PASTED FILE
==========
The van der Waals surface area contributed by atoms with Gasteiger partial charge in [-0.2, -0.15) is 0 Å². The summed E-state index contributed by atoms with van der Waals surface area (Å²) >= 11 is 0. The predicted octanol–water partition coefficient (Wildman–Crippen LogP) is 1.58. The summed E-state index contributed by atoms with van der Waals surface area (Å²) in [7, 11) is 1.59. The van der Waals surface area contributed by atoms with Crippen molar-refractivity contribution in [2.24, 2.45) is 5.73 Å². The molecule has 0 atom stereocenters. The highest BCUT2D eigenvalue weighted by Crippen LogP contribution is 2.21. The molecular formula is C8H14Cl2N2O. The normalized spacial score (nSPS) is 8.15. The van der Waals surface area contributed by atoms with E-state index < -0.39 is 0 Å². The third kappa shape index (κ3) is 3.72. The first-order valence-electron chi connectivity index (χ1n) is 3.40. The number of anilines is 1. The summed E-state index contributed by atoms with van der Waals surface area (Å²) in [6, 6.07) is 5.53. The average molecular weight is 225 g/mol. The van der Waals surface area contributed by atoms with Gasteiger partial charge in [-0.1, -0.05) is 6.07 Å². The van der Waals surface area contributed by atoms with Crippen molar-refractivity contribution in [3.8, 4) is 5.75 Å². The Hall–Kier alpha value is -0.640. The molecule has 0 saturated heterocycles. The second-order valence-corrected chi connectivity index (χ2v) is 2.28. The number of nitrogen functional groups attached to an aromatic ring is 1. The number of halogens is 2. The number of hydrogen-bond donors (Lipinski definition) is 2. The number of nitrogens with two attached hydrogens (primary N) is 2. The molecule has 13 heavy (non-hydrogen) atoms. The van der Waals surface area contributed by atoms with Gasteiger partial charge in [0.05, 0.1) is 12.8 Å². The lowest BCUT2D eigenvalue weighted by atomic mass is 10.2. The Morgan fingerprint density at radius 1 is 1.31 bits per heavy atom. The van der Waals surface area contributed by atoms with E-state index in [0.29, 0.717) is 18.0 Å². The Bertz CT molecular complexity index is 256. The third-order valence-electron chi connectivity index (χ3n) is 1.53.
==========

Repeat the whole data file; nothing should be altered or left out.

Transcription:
The van der Waals surface area contributed by atoms with Gasteiger partial charge in [-0.2, -0.15) is 0 Å². The summed E-state index contributed by atoms with van der Waals surface area (Å²) >= 11 is 0. The predicted octanol–water partition coefficient (Wildman–Crippen LogP) is 1.58. The summed E-state index contributed by atoms with van der Waals surface area (Å²) in [7, 11) is 1.59. The van der Waals surface area contributed by atoms with Crippen molar-refractivity contribution in [2.24, 2.45) is 5.73 Å². The molecule has 0 atom stereocenters. The highest BCUT2D eigenvalue weighted by Crippen LogP contribution is 2.21. The molecular formula is C8H14Cl2N2O. The normalized spacial score (nSPS) is 8.15. The van der Waals surface area contributed by atoms with E-state index < -0.39 is 0 Å². The third kappa shape index (κ3) is 3.72. The first-order valence-electron chi connectivity index (χ1n) is 3.40. The number of anilines is 1. The summed E-state index contributed by atoms with van der Waals surface area (Å²) in [6, 6.07) is 5.53. The average molecular weight is 225 g/mol. The van der Waals surface area contributed by atoms with Gasteiger partial charge in [-0.1, -0.05) is 6.07 Å². The van der Waals surface area contributed by atoms with Crippen molar-refractivity contribution in [3.8, 4) is 5.75 Å². The Hall–Kier alpha value is -0.640. The molecule has 0 saturated heterocycles. The second-order valence-corrected chi connectivity index (χ2v) is 2.28. The number of nitrogen functional groups attached to an aromatic ring is 1. The number of halogens is 2. The number of hydrogen-bond donors (Lipinski definition) is 2. The number of nitrogens with two attached hydrogens (primary N) is 2. The molecule has 13 heavy (non-hydrogen) atoms. The van der Waals surface area contributed by atoms with Gasteiger partial charge in [0.05, 0.1) is 12.8 Å². The lowest BCUT2D eigenvalue weighted by atomic mass is 10.2. The Morgan fingerprint density at radius 1 is 1.31 bits per heavy atom. The van der Waals surface area contributed by atoms with E-state index in [0.29, 0.717) is 18.0 Å². The Bertz CT molecular complexity index is 256. The third-order valence-electron chi connectivity index (χ3n) is 1.53.